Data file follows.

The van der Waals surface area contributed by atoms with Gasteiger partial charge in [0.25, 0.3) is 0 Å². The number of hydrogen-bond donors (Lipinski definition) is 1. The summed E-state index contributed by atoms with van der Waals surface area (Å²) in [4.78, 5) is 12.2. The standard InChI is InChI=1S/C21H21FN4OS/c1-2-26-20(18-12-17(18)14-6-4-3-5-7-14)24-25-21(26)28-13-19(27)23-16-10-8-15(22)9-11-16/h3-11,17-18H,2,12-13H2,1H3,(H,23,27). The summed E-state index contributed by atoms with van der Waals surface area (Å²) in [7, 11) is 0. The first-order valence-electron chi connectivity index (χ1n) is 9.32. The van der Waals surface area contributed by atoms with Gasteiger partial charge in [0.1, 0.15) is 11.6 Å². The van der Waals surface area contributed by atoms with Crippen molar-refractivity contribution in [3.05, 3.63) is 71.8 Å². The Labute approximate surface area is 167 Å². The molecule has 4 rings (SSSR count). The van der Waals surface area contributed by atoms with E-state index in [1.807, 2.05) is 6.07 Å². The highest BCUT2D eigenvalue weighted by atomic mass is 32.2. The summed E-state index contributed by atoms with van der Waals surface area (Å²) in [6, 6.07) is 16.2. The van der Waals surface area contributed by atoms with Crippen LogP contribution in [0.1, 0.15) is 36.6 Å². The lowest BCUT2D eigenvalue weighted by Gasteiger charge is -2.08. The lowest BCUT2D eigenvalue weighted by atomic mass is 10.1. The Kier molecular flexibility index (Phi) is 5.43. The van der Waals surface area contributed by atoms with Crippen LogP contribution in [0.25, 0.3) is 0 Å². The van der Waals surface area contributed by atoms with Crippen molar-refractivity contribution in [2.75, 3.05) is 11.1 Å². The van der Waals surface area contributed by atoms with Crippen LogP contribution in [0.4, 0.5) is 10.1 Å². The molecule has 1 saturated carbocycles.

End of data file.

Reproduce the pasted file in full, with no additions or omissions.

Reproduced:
The van der Waals surface area contributed by atoms with Gasteiger partial charge in [0.25, 0.3) is 0 Å². The number of hydrogen-bond donors (Lipinski definition) is 1. The summed E-state index contributed by atoms with van der Waals surface area (Å²) in [4.78, 5) is 12.2. The standard InChI is InChI=1S/C21H21FN4OS/c1-2-26-20(18-12-17(18)14-6-4-3-5-7-14)24-25-21(26)28-13-19(27)23-16-10-8-15(22)9-11-16/h3-11,17-18H,2,12-13H2,1H3,(H,23,27). The summed E-state index contributed by atoms with van der Waals surface area (Å²) in [7, 11) is 0. The first-order valence-electron chi connectivity index (χ1n) is 9.32. The van der Waals surface area contributed by atoms with Gasteiger partial charge in [0.1, 0.15) is 11.6 Å². The van der Waals surface area contributed by atoms with Crippen molar-refractivity contribution in [3.05, 3.63) is 71.8 Å². The Labute approximate surface area is 167 Å². The molecule has 4 rings (SSSR count). The van der Waals surface area contributed by atoms with E-state index in [1.807, 2.05) is 6.07 Å². The highest BCUT2D eigenvalue weighted by atomic mass is 32.2. The summed E-state index contributed by atoms with van der Waals surface area (Å²) in [6, 6.07) is 16.2. The van der Waals surface area contributed by atoms with Crippen LogP contribution in [0.1, 0.15) is 36.6 Å². The lowest BCUT2D eigenvalue weighted by Gasteiger charge is -2.08. The lowest BCUT2D eigenvalue weighted by atomic mass is 10.1. The Kier molecular flexibility index (Phi) is 5.43. The van der Waals surface area contributed by atoms with Crippen LogP contribution in [0.25, 0.3) is 0 Å². The van der Waals surface area contributed by atoms with Crippen molar-refractivity contribution in [2.75, 3.05) is 11.1 Å². The van der Waals surface area contributed by atoms with Crippen LogP contribution in [0.4, 0.5) is 10.1 Å². The molecule has 1 saturated carbocycles.